Are Medical Specialists Simply Profiteers?

Medical specialists in South Africa have been accused of increasing demand for expensive health and hospital services as well as medication and diagnostic services. They have also been accused of driving prices upwards with impunity.

This has emerged as part of the South African Competition Commission’s health market inquiry launched in January 2014.

One of the people who believes this to be true is Department of Health (DoH) Minister Dr. Aaron Motsoaledi. In the DoH’s submission to the commission of inquiry, Dr. Motsoaledi stated that “profit-maximising” hospitals and medical specialists were able to apply control through price discrimination and price increases with “relative impunity”. Yet they did not have to compete in terms of quality or price to attract new patients.

Specialist ProfiteersIn essence, medical specialists, as well as private hospitals, are viewed as both the drivers of price changes and service utilisation. This is because the diagnoses they make, and treatments they recommend, send patients directly to the hospitals where the necessary treatment is provided.

Another person who agrees is Prof. Alex van den Heever of the Wits University Department of Social Security. In his review of competition in the local health system, Prof. van den Heever stated that medical specialists were “the main drivers” creating demand for expensive goods and services. These included hospitals and medicine, as well as diagnostic services and devices.

It has emerged that expenses paid by medical aid schemes for both hospitals and medical specialists have increased substantially over the past ten years. In real terms, healthcare benefits paid out per month for one beneficiary have increased by 42 percent, from R623 to R882 from 2000 to 2011.

But the underlying reasons for the increased costs and high expenditure is not certain since the role-players making submissions to the inquiry have proposed different explanations.

According to the South African Medical Association [https://www.samedical.org/] (SAMA), it isn’t the medical professionals who are increasing health care costs. Instead, on analysis, it is the hospitals, allied health professional and other costs that do not relate directly to health care that use more than half (54 percent) of medical scheme “risk pool funds”.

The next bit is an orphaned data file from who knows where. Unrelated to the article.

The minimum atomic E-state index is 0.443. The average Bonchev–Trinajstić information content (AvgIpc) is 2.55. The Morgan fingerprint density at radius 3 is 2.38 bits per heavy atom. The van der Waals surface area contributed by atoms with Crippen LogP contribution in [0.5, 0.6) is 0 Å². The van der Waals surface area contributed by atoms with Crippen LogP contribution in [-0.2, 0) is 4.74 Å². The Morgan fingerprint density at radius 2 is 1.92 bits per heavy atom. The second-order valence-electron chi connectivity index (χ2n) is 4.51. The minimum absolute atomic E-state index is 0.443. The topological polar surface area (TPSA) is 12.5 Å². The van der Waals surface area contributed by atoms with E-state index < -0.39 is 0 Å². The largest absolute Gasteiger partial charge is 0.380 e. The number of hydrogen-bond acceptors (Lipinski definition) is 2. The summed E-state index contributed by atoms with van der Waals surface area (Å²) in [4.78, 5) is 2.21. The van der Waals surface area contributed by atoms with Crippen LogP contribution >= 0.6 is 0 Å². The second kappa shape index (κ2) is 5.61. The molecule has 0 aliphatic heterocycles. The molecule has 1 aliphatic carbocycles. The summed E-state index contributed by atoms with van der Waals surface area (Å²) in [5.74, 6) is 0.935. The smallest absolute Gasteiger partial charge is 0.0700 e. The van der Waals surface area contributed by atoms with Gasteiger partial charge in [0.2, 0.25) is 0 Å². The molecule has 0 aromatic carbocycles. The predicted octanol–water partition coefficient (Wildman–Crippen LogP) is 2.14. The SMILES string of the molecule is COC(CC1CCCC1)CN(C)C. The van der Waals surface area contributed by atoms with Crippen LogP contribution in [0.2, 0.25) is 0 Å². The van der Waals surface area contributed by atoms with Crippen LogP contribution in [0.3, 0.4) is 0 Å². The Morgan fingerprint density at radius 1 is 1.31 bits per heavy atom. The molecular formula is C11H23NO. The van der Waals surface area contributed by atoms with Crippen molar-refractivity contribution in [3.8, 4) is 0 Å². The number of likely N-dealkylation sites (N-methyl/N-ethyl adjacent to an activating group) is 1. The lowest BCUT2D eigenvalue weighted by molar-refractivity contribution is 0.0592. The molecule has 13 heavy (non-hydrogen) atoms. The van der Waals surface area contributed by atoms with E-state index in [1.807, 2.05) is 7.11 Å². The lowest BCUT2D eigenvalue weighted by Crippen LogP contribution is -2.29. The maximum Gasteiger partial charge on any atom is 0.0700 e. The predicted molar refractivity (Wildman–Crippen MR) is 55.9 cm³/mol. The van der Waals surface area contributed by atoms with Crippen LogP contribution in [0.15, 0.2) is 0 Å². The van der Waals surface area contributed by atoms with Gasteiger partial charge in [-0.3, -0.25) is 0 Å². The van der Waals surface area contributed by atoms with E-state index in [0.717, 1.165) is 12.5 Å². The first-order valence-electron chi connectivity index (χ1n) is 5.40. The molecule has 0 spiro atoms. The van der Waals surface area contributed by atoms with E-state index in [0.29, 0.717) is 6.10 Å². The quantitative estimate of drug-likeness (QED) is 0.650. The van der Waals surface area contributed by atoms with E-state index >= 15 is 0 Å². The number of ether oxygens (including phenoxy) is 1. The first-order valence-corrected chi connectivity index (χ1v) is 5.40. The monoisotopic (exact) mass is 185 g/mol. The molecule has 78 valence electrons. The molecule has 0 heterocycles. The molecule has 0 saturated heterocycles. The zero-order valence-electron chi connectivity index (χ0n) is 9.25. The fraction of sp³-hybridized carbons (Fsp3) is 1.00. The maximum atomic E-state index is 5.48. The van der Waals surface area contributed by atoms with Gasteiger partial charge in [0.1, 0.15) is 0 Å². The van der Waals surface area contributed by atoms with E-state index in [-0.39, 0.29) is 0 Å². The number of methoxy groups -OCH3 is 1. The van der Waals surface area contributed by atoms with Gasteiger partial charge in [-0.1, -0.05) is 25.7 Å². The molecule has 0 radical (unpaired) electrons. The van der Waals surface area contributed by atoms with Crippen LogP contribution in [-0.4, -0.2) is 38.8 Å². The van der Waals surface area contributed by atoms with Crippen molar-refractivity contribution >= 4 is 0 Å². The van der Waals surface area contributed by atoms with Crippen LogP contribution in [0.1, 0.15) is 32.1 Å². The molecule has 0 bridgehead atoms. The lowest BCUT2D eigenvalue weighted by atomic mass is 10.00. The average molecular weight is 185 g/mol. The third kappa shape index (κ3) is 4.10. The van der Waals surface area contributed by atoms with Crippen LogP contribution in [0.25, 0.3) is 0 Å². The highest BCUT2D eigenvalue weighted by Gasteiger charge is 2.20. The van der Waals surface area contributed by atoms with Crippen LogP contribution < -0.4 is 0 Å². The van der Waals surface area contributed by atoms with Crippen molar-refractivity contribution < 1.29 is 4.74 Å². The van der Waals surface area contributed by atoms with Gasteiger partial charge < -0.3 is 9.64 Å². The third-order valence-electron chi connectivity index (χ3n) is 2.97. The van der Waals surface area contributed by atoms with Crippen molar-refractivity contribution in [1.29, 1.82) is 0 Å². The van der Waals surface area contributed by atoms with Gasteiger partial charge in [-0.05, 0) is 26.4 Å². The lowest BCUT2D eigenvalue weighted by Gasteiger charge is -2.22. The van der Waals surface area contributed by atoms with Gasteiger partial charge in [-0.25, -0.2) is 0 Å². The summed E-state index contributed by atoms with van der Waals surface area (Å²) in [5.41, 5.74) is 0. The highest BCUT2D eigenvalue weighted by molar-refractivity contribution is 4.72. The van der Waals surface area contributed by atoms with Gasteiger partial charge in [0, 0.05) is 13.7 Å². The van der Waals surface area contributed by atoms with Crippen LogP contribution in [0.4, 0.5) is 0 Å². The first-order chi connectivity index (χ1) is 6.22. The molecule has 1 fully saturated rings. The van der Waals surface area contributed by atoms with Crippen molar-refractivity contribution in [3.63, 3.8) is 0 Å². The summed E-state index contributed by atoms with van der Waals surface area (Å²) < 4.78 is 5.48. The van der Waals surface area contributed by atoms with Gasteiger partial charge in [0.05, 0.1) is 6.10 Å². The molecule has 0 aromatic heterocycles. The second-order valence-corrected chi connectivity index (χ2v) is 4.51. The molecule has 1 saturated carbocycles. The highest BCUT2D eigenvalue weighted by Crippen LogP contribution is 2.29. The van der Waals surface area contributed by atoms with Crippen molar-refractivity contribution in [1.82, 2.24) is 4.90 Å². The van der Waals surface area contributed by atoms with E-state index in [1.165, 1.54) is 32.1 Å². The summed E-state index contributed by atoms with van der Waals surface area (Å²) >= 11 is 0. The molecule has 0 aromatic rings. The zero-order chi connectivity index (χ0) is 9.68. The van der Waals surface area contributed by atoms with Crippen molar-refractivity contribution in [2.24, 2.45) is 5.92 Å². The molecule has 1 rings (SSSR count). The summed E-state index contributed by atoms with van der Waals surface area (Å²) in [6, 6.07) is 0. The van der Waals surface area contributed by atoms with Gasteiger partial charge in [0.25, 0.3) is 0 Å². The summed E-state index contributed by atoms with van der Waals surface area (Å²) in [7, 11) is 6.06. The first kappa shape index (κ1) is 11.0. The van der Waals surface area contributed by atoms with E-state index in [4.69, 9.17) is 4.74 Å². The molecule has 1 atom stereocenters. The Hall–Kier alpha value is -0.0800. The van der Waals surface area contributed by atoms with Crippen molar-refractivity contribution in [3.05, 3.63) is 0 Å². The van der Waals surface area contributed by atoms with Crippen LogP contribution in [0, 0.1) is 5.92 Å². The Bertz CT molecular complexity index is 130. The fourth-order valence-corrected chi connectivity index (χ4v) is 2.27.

After pathology and radiology costs were removed from the equation, medical specialists were only responsible for 12.7 percent of this risk-pool spend. In 2011, specialists “consumed” R12.2 billion while non-healthcare expenditure was almost the same, at R12.1 billion.

SAMA’s attitude is that medical specialists have been “maligned” by lay and medical media for being largely responsible for massive healthcare inflation. However, in reality, SAMA says that from 1997 to 2013 they only gained a ten percent market share, and this included pathology and radiology costs.

Rates for Medical Schemes

It is known that most medical specialists charge more than medical scheme rates, and members have to pay the difference.

According to the Board of Healthcare Funders, specialists charge as much as 300 percent more than permitted by medical schemes. According to the South African Private Practitioners Forum (SPPF) more than 80 percent of specialist practices including cardiology, oncology, radiotherapy, psychiatry and physical medicine charge less than 120 percent of medical scheme rates.

Generally the specialists that have the greatest overheads as well as the highest “malpractice premiums”, are plastic surgeons (who charge up to 120 percent), gynaecologists, and orthopaedic surgeons.

The differences in fees charged are due, the specialists say, to “inappropriate pricing guidelines” that aren’t based on costs. The previous official DoH reference price list was set aside by a Supreme Court ruling in 2010. It is now the responsibility of the Health Professions Council of South Africa (the HPCSA) to provide guideline tariffs.

The view of SPPF is that previously the fact that doctors and specialists had their own costs of service to cover was largely ignored. Instead the focus was on attempting to curb medical aid scheme costs. They state that medical practitioners don’t mind pricing mechanisms but want them to be based on cost and not influenced by any form of politics.

Incentives for Providers

There are a number of ways that hospitals compete to get doctors to use their facilities. These include the provision of facilities, including consulting rooms and equipment, as well shareholder opportunities and incentives to relocate.

The DoH has asked for a closer look to be taken at “perverse provider incentives” that are associated with what they call “reimbursement structures”.

Netcare, Mediclinic and Life Healthcare (LHC) all offer shares to medical specialists, in terms of the ethical and professional rules of the HPCSA. These relate to both direct and indirect financial interests in health care institutions and hospitals.

Shortages of Specialists

Even though there are many people in South Africa who cannot afford to go to medical specialists, the country can’t afford to lose the skills that the offer.

As has been noted, South Africa has a severe shortage of medical specialists in both private and public sectors. There are only about 20 specialists for every 100 000 people, which is one of the lowest ratios of medic to patient in all of the BRICS (Brazil, Russia, India, China, South Africa) countries.

According to the DoH the reasons for this include study (as in medical school) constraints as well as emigration. However this also gives these medical specialists market power.